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A Turning Point For Oracle? 4 Takeaways From A Strong Q4

Oracle saw revenue growth for the first time since 2014. Has the company emerged from the dark days of cloud transformation?

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IaaS À La Carte

Oracle's overall cloud growth was impressive, but the technology giant is looking to make a statement in the infrastructure market.

It got a boost earlier this week when Oracle public cloud was included for the first time in Gartner's Magic Quadrant for IaaS, and as a visionary vendor no less. Ellison is now dead set on promoting the cloud infrastructure business his company was late to enter, and still hasn't established itself as a major player. On the financial releases, Oracle broke out that business only in GAAP terms, showing 23 percent year-over-year growth of a product that barely existed last year.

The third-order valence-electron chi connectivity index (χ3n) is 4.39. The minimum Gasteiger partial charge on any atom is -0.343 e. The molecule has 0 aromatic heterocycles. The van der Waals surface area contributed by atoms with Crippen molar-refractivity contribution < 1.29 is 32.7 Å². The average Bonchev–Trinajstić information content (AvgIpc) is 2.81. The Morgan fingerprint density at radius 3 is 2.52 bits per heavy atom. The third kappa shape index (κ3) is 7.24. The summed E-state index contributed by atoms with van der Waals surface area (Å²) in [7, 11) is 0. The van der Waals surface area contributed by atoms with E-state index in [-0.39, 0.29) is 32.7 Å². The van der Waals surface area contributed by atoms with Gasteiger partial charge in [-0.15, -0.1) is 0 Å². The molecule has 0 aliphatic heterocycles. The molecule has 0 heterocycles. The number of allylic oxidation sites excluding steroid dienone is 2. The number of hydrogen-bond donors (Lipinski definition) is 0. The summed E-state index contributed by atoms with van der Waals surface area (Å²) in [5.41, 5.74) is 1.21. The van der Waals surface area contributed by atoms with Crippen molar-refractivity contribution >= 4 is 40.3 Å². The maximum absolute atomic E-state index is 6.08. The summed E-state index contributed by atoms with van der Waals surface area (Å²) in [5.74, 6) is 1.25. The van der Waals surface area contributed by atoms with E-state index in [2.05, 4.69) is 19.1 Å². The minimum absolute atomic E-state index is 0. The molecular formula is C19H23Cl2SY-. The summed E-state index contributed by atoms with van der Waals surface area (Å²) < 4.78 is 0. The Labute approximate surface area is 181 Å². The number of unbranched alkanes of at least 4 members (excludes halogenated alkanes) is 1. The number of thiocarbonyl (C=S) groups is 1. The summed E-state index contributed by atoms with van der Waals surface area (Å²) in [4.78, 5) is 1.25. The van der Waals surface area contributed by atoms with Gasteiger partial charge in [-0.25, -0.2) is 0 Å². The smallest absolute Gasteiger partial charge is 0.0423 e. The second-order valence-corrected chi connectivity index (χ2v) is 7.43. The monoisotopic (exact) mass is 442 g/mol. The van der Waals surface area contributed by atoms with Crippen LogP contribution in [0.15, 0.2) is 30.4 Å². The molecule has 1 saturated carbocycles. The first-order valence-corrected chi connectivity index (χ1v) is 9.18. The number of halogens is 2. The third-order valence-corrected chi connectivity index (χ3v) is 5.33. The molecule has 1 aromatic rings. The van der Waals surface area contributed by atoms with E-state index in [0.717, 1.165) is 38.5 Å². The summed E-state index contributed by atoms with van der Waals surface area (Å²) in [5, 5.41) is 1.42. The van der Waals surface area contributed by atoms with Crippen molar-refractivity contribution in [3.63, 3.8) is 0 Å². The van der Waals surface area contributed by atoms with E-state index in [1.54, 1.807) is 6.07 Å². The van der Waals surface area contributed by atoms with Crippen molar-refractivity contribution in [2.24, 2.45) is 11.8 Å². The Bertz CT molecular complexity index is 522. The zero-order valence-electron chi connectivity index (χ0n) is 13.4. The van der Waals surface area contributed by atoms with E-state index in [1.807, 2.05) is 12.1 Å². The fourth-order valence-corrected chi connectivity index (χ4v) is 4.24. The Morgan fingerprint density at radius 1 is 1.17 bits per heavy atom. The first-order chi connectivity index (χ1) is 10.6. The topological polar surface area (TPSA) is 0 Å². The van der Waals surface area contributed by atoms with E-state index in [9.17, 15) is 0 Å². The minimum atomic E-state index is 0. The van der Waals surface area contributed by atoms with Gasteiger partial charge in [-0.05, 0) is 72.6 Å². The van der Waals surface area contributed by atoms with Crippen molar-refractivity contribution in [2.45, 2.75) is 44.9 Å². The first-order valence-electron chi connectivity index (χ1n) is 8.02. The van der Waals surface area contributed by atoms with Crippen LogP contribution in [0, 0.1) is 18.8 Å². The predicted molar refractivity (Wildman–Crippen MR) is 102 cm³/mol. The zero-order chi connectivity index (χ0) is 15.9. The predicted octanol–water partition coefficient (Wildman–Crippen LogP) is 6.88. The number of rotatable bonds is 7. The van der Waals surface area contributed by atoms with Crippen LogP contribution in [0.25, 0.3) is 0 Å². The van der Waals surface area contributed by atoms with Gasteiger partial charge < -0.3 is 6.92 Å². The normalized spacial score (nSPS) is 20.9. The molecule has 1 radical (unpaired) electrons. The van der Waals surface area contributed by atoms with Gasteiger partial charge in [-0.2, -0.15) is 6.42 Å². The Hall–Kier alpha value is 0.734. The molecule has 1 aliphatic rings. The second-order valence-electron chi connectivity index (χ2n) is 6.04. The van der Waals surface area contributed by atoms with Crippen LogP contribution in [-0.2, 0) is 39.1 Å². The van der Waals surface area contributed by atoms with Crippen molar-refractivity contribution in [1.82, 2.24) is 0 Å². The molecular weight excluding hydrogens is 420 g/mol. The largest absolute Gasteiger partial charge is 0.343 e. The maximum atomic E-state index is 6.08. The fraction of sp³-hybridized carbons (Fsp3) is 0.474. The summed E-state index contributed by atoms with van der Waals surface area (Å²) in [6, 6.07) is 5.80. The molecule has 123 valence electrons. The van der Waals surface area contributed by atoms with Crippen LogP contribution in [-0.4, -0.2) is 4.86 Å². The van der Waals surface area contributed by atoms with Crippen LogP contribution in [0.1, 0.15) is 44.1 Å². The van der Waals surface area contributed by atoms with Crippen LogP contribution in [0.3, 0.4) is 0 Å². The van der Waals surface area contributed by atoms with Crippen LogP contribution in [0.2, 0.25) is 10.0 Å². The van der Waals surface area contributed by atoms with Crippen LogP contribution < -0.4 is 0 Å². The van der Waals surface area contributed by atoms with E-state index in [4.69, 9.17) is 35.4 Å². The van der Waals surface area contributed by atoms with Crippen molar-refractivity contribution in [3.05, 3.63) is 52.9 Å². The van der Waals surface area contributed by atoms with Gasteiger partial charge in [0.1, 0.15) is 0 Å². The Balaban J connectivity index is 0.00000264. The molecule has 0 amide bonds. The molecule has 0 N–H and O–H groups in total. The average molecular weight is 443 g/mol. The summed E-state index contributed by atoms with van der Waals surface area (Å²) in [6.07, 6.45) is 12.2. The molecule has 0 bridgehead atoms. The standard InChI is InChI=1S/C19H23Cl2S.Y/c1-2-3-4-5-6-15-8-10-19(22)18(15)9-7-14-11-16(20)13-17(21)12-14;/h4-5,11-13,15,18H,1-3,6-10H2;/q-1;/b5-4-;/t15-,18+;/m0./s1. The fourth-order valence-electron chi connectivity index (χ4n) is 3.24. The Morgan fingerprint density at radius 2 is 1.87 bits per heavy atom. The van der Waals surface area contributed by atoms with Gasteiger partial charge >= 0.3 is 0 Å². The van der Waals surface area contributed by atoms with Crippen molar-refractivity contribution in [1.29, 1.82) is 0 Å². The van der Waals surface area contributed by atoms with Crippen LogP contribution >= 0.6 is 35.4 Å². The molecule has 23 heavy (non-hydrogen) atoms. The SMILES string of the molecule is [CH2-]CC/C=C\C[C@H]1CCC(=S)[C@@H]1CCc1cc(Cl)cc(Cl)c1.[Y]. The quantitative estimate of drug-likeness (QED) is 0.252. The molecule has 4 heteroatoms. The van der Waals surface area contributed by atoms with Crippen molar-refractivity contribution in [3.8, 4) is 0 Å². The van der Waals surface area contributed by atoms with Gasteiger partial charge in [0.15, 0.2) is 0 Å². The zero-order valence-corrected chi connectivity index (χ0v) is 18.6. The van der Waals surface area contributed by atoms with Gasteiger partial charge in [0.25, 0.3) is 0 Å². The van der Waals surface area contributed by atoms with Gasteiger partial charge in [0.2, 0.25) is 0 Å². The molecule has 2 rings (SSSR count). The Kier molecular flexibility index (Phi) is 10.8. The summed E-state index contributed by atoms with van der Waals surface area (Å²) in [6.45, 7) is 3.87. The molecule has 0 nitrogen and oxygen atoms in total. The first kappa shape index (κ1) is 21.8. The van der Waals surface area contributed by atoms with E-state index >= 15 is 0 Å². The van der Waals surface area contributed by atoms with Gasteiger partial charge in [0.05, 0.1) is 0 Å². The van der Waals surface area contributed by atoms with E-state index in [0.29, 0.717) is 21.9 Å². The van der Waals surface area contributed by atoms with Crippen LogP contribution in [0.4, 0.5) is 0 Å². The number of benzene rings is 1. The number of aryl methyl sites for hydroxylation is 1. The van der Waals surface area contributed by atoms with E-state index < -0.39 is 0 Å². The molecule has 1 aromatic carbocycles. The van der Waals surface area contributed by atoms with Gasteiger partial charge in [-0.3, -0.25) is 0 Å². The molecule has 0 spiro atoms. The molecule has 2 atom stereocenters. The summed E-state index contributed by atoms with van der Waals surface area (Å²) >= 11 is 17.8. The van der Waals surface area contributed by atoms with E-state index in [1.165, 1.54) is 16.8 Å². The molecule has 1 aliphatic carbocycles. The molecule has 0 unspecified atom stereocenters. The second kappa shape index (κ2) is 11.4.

Catz said on the earnings call that total IaaS revenue, in non-GAAP accounting, was $214 million, which is 29 percent growth and at the high end of her guidance for that product. Ellison said on that call that Oracle's primary competitor in IaaS now is Amazon Web Services.

But AWS, the industry leader, is roughly expanding a business that's almost 20 times larger than Oracle's almost twice as fast as Oracle. And hyper-scale competitors Google Cloud Platform and Azure, also way ahead of Oracle in market share, are consistently achieving triple-digit growth.

"Old IaaS was a slower growing business. Our Gen 2 IaaS is much faster," Ellison said. "We expect our PaaS and IaaS businesses to accelerate into hyper-growth," he said. "The same growth we see in SaaS."

 
 
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